For the next fifteen minutes, while my gaze did not leave the floor, Jersey Boy walked me through every corner of our coming doom, pointing out this feature and that feature, a thorough tour guide of our personal hell. And when he was done, he started the tour all over again, until the tumbling in my brain finally slowed and the words were somewhat more refined, a little better understood.
Next, came a barrage of questions. I whispered thin responses while Jersey Boy patted his pockets.
“Do you have a pen? I need to write your answers down.”
I reached a still-damp hand toward my art pens on the coffee table and handed him one. As he wrote, he said, “You know, I lost a home, too. So did Slutty Boots.” He nodded in her direction; she nodded agreement.
Yeah, sure you did.
Enough with the false camaraderie. I didn’t buy it and didn’t comment.
“You’re being very nice about this,” he continued. “We get threatened a lot, you know. Or people say they’ve been threatened by us. That’s why Slutty Boots is here — as a witness.”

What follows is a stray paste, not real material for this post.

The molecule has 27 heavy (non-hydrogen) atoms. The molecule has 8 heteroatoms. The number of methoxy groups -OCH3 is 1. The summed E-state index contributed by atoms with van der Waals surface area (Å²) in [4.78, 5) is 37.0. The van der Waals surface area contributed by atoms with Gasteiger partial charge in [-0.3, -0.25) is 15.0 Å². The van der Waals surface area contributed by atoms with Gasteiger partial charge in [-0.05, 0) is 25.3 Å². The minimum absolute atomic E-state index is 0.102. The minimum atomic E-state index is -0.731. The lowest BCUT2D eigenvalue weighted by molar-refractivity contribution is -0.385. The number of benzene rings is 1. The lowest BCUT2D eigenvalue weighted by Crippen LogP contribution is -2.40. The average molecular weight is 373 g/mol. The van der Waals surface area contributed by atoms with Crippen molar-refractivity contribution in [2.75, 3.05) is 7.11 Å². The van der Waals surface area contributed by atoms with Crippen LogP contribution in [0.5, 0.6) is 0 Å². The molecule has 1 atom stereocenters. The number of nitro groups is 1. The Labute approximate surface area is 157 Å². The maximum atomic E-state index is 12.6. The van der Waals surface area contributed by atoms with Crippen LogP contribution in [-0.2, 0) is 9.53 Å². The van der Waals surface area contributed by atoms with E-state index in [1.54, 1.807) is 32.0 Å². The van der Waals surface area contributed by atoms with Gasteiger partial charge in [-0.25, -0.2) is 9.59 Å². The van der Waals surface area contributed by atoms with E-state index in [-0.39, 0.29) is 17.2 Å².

Slutty Boots smiled her apologetic smile again.
Jersey Boy stood up. “So now we need to take some pictures — for the bank.”
I panicked at this, could feel the sudden burn of my face.
Oh, no. No.
My entire underwear drawer was dumped atop my unmade bed.
“Uhmmm …. w-w-w-why?”
I stuttered with post-sob convulsions.
“To prove the place hasn’t been trashed.”
“Well, you can s-s-see the f-floor.”
“Yeah. What’s that?”
“Under floor l-l-leak.”
“Okay. Well, can we take the pictures?”
“I’d rather you d-didn’t.”
“We’ll just have to come back,” he warned.
I collapsed against the arm of the sofa, head in hand, as he trounced through the ground zero of our home, snapping mementos of despair and disarray.
“Okay. We’re all done.” Well, his voice didn’t hint at any sight of underwear. I sat up a little straighter, allowed myself that small kernel of relief. He stood near Slutty Boots now, near the door. They both seemed to be waiting for me to do something.
Oh. They’re done done. They’re leaving.